Ebook Makeover Clinic

A top view of an open can of blue paint together with a roller brush and an ordinary brush laying on a yellow floor

Good Design Decisions Can Save You Money

One of my Big Brand System blog readers, Deborah Hanchey, wanted to spend big bucks on design software to create a better looking ebook. She planned to buy Adobe InDesign, but what her ebook really needed was design, not InDesign.

Purchasing Adobe InDesign would have set her back almost $700.00. Instead, she made some good design decisions using the software she had on her computer already: Microsoft Word. The final product is an ebook she’s proud to sell.

(NOTE: This post was written well before eBook Evolution was available. Deborah has since purchased that product, and is happily creating ebooks using the exclusive templates and the writing and marketing techniques in that product.)

Before the Makeover

Here’s a screen shot of one of the pages from her original design.

creating a brand means formatting all your marketing materials to convey your imageDeborah’s original design wasn’t working for two main reasons.

  1. She used too many different typefaces, and they weren’t blending well.
  2. Her information wasn’t presented with clear hierarchy. It was hard to tell which information was most important, and that made it difficult to process.

My Recommendations

I gave Deborah just two pieces of advice, and she went to work.

  1. Use the same typeface throughout the ebook. It’s the only way to know for sure that your type will blend well. Make it look cohesive by choosing weights (regular, bold, italic, etc) from within one typeface family.
  2. Give your information a sense of hierarchy. Decide which information is most important, and make sure your design reflects that. Pick four different type sizes and weights, and apply them to your four levels of information throughout the ebook.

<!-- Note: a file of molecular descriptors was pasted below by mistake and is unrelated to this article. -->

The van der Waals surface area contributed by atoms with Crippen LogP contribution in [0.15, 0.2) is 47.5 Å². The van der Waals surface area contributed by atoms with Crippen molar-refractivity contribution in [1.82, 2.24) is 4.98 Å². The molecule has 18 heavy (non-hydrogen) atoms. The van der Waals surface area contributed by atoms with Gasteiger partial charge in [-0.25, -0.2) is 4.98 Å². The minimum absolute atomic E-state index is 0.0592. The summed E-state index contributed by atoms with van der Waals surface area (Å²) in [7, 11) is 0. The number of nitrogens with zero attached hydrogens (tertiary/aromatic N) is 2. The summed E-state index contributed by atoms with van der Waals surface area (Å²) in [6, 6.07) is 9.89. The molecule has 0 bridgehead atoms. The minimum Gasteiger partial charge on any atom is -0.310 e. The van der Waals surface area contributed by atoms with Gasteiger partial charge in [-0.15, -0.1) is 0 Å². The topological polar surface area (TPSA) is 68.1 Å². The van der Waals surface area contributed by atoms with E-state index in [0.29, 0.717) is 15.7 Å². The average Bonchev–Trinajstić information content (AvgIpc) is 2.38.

Levels of Information

  • Level 1, Headings: Main headings. Make these bold and 28-36 pts.
  • Level 2, Subheads: Make these bold and 16-18 pts.
  • Level 3, Text: This is all the text that falls under your subheads. Make it plain (not bold) and 11-12 pts. Within the plain text, if there’s a phrase or sentence you want to emphasize, use bold.
  • Level 4, Legalese: Your footer information and any “legalese” should be tiny. Make it plain, and around 8-9 pts. You want it to be there, but it should “disappear” a little.

Here’s the same page after Deborah went through and applied this advice:

brand marketing with a eBook that is consistent with your brand image

Good Design Decisions Can Make You Money

Much better, right? I’m so proud of Deborah. Her final product is easier to read, and, more importantly, it looks like a high-end ebook. Guess what that means? Deborah will be able to charge top dollar for her information.

Deborah’s information was always great, but refining the way it was presented helped make the information look as valuable as it is.

Nice job, Deborah!

Pamela Wilson

Pamela Wilson

Pamela Wilson is an online educator, author, keynote speaker, and the founder of BIG Brand System. Read reviews of the tools used to run this site and business. Have you taken the free Focus Finder quiz yet?

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9 thoughts on “Ebook Makeover Clinic”

  1. Good topic Pam. It’s always tricky to get the levels just right. For Quick Start Guides, I often end up needing three heading levels (though I use level 3 VERY sparingly). After many years of tinkering, these days I normally end up with:
    – Heading 1 at about 28 point and underlined
    – Heading 2 at about 22 point with bold
    – Heading 3 at about 18 point with italics

    I have a question regarding whitespace before headings. My rule of thumb is to leave as much whitespace above a heading as its font size. Example: I’d leave 28 points of space above each Heading 1. Does that seem reasonable or do you have a wiser rule of thumb?


    • Mike, the main thing to keep in mind is to make sure the heading “sticks” visually to the text it’s heading up. I make sure to leave more space above it than below it, so that it’s clear what block of text the header is associated with.

      I don’t have a formula, but yours sounds good. Your eyes are the best judge. You might be able to get away with a bit less space above if you tighten up the space below.

  2. Thanks Pam. I leave 12 points between the heading and text, except with my heading-3 where I sometimes go with 6 points (i.e. 18 points of whitespace, followed by header-3 with an 18 point italic font, followed by 6 points of whitespace, followed by my 12 point body text). It makes my eyes happy anyway, and makes it clear that the header and its body text go together (which is a design pet peeve of mine).

  3. You’re so right! I think the most valuable training I ever got was in Microsoft Word. First I took a course, then I worked at a newspaper where my boss was a super Word expert and I learned tons of stuff from him. When the time came to create an ebook for my new site, I did it myself and it turned out really well.

  4. I compared your Levels of Information against my ebook, and I think I got it pretty bang on instinctively. But I’m going to bookmark this post as a reminder!

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